After Molycorp Minerals, a private company in California, shut down operations for economic reasons (i.e., inability to compete with low-priced Chinese supply), the rest of the supply chain—purification, metal and alloy production and magnet and battery production—simply moved to China for access to supplies of the rare earths.
Besides the huge deposit of high-grade light rare earth ore (with some europium) at Mountain Pass, North America also has significant REE deposits in Alaska, Idaho, Wyoming and Canada’s Northwest Territories, Saskatchewan and Quebec. The Canadian deposits and those in Alaska contain very significant quantities of the heavy REEs.
North America could be completely independent of China—and could, in fact, be a supplier to China—if just a few of North America’s deposits were developed.
TGR: A number of companies appear to be popping up that suddenly have REE deposits. Can you share with our readers some of your favorite REE names with real mineable assets?
JL: I’d be glad to list those companies with mineable deposits in North America, so long as you understand that a mineable deposit is just one of the requirements for a successful REE-mining business. It is a necessary, but insufficient, requirement.
The mineable deposits of rare earths in North America are owned by:
- Molycorp Minerals (private company in Mountain Pass, California)
- Avalon Rare Metals Inc. (TSX:AVL;OTCQX:AVARF) (NW Territories, Canada)
- Rare Element Resources Ltd. (TSX.V:RES) (Wyoming)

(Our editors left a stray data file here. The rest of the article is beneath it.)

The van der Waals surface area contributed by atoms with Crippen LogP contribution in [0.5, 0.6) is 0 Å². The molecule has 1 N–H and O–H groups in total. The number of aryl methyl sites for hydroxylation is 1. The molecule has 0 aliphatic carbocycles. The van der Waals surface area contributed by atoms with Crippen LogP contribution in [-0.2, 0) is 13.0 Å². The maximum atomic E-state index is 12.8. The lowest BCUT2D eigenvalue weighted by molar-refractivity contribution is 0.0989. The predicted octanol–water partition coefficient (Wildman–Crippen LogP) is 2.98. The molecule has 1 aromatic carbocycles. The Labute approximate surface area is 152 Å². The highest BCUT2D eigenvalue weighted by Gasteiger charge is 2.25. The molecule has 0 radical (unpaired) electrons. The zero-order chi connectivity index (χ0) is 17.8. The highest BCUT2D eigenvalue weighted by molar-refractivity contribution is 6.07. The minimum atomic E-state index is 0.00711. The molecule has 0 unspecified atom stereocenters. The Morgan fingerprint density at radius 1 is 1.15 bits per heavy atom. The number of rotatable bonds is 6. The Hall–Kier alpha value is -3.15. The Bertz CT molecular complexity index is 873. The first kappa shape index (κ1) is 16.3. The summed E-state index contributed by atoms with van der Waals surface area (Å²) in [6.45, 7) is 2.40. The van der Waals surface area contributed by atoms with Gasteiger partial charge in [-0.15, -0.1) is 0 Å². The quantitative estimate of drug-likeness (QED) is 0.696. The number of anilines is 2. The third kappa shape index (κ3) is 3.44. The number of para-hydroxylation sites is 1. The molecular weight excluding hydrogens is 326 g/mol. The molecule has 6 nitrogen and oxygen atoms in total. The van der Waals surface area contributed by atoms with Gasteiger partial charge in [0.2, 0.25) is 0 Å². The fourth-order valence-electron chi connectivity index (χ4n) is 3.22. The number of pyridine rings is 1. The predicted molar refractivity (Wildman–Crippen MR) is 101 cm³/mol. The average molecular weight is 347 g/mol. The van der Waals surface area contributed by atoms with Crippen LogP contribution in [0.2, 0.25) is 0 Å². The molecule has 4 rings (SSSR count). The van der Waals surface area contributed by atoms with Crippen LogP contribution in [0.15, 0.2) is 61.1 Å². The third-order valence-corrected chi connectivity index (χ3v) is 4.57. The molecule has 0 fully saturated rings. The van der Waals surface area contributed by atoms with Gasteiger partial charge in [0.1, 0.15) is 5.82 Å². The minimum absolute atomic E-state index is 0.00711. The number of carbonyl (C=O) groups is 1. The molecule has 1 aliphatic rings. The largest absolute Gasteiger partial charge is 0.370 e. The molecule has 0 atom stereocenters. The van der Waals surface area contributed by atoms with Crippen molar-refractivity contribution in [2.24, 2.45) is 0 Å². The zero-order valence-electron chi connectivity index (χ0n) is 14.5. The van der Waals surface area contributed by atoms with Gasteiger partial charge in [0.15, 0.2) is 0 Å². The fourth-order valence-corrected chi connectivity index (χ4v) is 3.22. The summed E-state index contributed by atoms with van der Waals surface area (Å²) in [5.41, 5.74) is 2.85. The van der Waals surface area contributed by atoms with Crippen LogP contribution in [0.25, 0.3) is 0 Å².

- U.S. Rare Earths (a private company in Idaho)
- Quest Rare Minerals Ltd. (TSX.V:QRM) (Quebec, Canada)
- Great Western Minerals Group Ltd. (TSX.V:GWG) (Saskatchewan, Nova Scotia)
- Ucore Uranium (TSX.V:UCU) (Alaska)
All of the above are North American resources. There are also significant, undeveloped resources of REEs in Australia, South Africa and Greenland.
In order for the U.S. to be self-sufficient and become a net exporter of REEs, some of the above-listed companies must be developed now. Other countries, domestically, and China and Japan, globally, are racing to acquire and develop REE resources outside of North America. It is a global competition, and the other entrants are already well under way.
TGR: Do you see demand for these REEs expanding dramatically in the future?
JL: Demand for rare earths, and particularly for the big-four magnet metals, is growing at a rate that is unsustainable unless new heavy REE production is brought online in the next five years at the most. Due to the nature of REE deposits, this requires that the production of light REEs increase significantly also. Therefore, I believe there is now a window of opportunity for one or two light REE producers and several heavy REE producers to enter the market over the next five years. Anyone whose timeline is beyond that will not likely be successful in this run up of rare earth demand.
TGR: This has been a real education, Jack. Thanks so much for your time today.